BY DANIELLE DULCHINOS
Last Thursday, Simon Collins gathered a smattering of industry leaders for the first-ever Fashion-Culture-Design Un-Conference at The New School. “This is a movement,” said Collins of his event, “these are conversations that have to happen, because we have to learn to do things better and to create value wherever we are.” The day included panel discussions that took on some of fashion’s biggest questions, including sustainable fashion, changing ideas of beauty within the industry, social media and technology as relates to fashion, and more, with industry players like Ivan Bart, James Scully, Mickey Boardman, Alek Wek, James Truman, Rachna Shah, and Andrew Rosen weighing in.
How do you solve a problem like fashion week? The question sparked a lively debate during one of 11 conversations at the Un-Conference. In the world of constant imagery on social media comes the question of how to keep consumers interested, and whether traditional fashion shows are still relevant. “We’re so flooded with images today,” Andrew Rosen said. “I think the Millennials have just broken down. It’s like they’re not shopping at all. Except from their phones, and even then, there’s just too much product in our faces. It’s kind of put everybody on hold. The whole system is somewhat broken today. It has to be changed. And where do we begin to do that?”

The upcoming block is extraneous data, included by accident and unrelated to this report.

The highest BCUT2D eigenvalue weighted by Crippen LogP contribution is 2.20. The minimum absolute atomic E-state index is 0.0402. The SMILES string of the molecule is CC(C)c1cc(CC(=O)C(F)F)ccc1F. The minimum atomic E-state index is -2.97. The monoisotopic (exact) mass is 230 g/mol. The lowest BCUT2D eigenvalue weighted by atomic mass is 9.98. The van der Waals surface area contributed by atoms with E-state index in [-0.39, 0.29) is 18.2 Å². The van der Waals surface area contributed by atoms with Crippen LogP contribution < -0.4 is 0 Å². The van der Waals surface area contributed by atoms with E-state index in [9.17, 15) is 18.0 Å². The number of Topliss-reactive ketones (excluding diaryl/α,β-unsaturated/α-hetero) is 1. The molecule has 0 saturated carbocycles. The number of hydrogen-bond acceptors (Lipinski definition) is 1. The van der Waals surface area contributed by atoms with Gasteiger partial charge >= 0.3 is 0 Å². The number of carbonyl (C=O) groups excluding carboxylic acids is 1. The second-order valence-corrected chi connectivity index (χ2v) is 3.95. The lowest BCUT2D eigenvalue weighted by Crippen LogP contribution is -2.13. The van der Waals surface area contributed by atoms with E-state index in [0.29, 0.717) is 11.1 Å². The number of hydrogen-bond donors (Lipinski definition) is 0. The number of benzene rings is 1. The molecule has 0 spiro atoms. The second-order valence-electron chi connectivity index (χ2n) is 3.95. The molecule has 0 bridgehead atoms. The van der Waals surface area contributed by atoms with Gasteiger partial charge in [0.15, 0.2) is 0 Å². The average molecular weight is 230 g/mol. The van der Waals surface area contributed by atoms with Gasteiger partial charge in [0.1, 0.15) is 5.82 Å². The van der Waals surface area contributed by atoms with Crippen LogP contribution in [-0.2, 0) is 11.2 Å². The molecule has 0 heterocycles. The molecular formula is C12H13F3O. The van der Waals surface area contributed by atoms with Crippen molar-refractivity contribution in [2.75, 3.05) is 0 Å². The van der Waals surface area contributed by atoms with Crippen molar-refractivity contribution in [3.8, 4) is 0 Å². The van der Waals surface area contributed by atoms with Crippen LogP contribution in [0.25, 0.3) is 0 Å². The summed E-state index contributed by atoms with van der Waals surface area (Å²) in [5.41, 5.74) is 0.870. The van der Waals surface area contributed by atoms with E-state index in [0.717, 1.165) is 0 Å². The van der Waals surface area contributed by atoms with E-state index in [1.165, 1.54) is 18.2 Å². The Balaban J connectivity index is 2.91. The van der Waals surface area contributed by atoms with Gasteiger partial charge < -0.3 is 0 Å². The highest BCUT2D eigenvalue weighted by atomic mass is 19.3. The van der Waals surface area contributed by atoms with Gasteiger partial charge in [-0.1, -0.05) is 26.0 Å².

“It’s great, you want to tell your story,” agreed Gary Wassner, “but in many cases Instagram is the most effective way for you to tell your story. You can look at brands like Alex Wang—he’s got an incredible Instagram feed, it tells who he is, what he is, what he’s about. So succinct. It makes you want to buy products, so is that more effective than Alex’s show?”
Panel members also discussed the idea of “see now, buy now,” and whether the model works for the industry. “I think the consumer needs to be stimulated and excited,” said Rosen. “I think it’s a big problem that consumers are seeing the clothes that are not going to be delivered for many months, and it’s also giving the opportunity for fast-fashion companies to be able to get inspiration from runway shows, or from other people, and deliver those [first].”
“We’re living in the world of Instagram,” said Net-A-Porter’s Sarah Ruston. “Anyone can actually look through the show and live feed…As buyers, we used to buy and go ‘Uh, I want this now,’ knowing that it was six months away, but now the consumer has that feeling.”
Collins summed up the sentiment with his own two cents: “What’s clear is that there is no simple answer.”